Introduction
Given the complexity of the question, and the different facets, we are breaking our commentary on this question into three bulletins:
 What is the likely mortality of the ‘survivor pool’ in the short term?
 What are appropriate ways to consider setting mortality assumptions at the ‘postpandemic’ stage?
 What are the longterm mortality implications of the pandemic?
In this bulletin we look at the mortality of the ‘survivor pool’ in the short term. The objective is to consider what the mortality of the population will be after the initial pandemic, not allowing for any ‘nth wave’ returns of the coronavirus.
What will affect the mortality of survivors?
The overall mortality of the survivor pool will be different from the equivalent prepandemic mortality to the extent that the COVID19 fatalities exhibited different mortality (prepandemic) from those who survived.
What do we know about the COVID19 fatalities that may have affected their ‘prepandemic’ mortality? Clearly they were primarily the old, and primarily male: however, demographers and actuaries (amongst others) will take account of age and sex in considering mortality, and hence these aspects are not relevant to the question here.
To estimate the mortality of the ‘survivor pool’, we can work through the following thought process:
 What aspects of COVID19 lead to disproportionate deaths for some types of people?
 What would be the likely mortality (prepandemic) of these people?
 Thus, what would be the likely mortality (prepandemic) of all those dying from COVID19?
 If we remove those people from the overall population, what is the remaining average mortality?
What aspects of COVID19 make deaths arise disproportionately?
So far, we know that the following factors are particularly relevant (where we provide also some indication of typical mortality impacts, expressed as ‘odds ratio’ multipliers – so e.g. the figure of 1.5 for obesity means an obese person would have 150% the mortality of a nonobese person, all other things assumed equal – that can be combined, so eg an obese diabetic would have mortality of approximately x 1.5 x 2.0 = x 3 normal mortality):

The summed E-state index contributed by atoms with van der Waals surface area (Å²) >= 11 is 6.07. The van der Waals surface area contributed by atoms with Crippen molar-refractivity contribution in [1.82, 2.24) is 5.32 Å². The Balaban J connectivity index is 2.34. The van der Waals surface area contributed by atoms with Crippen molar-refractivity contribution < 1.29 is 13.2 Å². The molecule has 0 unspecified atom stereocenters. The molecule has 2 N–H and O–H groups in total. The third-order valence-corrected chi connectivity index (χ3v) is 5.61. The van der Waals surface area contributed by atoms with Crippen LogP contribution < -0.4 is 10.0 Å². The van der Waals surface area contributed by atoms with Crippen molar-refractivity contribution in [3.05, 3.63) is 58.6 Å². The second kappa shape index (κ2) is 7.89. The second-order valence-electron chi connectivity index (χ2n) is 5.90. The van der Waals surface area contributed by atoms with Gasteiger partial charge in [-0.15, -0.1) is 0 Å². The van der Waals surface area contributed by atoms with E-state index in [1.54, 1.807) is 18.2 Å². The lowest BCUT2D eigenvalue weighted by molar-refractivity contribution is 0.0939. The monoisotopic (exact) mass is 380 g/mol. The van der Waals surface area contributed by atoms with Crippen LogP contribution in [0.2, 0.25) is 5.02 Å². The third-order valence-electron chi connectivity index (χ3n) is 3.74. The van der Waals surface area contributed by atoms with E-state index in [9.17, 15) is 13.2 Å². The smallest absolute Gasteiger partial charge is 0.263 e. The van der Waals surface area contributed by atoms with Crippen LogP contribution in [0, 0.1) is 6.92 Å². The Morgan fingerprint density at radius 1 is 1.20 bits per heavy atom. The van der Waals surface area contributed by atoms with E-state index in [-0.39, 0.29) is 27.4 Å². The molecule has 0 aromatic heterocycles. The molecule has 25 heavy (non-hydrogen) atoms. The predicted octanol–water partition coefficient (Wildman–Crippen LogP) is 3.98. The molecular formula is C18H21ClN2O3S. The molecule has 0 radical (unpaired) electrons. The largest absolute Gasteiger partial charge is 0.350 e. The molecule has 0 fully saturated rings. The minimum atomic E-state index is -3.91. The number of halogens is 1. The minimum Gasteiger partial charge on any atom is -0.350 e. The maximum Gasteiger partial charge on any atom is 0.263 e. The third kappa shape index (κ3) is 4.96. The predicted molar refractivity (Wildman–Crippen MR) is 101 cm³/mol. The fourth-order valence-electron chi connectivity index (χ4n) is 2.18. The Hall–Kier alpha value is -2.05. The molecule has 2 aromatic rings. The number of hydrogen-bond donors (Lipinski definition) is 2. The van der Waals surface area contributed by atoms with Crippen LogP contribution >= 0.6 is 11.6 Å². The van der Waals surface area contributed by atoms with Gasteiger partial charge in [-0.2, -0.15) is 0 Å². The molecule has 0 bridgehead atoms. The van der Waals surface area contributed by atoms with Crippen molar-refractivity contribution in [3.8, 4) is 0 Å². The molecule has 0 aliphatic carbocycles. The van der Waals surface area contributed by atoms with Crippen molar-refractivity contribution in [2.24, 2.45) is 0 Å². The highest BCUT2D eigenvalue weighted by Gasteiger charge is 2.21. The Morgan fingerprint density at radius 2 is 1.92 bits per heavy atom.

Factor 
Comment 
Obesity 
An important factor. The effect of obesity is of the order of 1.5. 
Diabetes 
Very important. The effect is of the order of 2.0. 
Other chronic conditions 
For common conditions (eg history of heart disease, cancer), of the order of 1.25 
SE Class 
Top quintile 0.8 of middle (ie average) quintile, lowest quintile 1.4 of middle 
Ethnicity 
BAME 1.52.0 
Note that the figures in the above table are approximate and indicative only. We have commented specifically on risk factors in [link to bulletin], and since then further papers have emerged (many of which we have noted in our Friday Reports).
What would be the likely mortality (prepandemic) of the people in those groups?
We know from existing research that people in the above groups have normal (ie allcause mortality absent the coronavirus) mortality somewhat different from the average. Using the same way of presenting this effect as we did in the above table, the factors as they would apply to people in the 6080 year old age group are, very approximately:
Factor 
Mortality effect (allcause) 
Obesity 
1.2 
Diabetes 
1.3 
Other chronic conditions 
2.0 
SE Class (by IMD) 
1.5 (ratio bottom to top IMD quintile) 
What would be the prepandemic mortality of those who die from COVID19?
We can use the known (disproportionate) nature of COVID19 to estimate how the deaths break down, for instance as follows (considering here just diabetes and obesity for simplicity). We can then calculate the expected prepandemic mortality of these subgroups, and hence the overall average ‘prepandemic’ mortality of the whole group of COVID19 fatalities.
Splitting just by diabetes and obesity, this table shows the proportion of COVID19 deaths we might expect (from the first table above on COVID19 mortality risk factors in conjunction with population prevalence).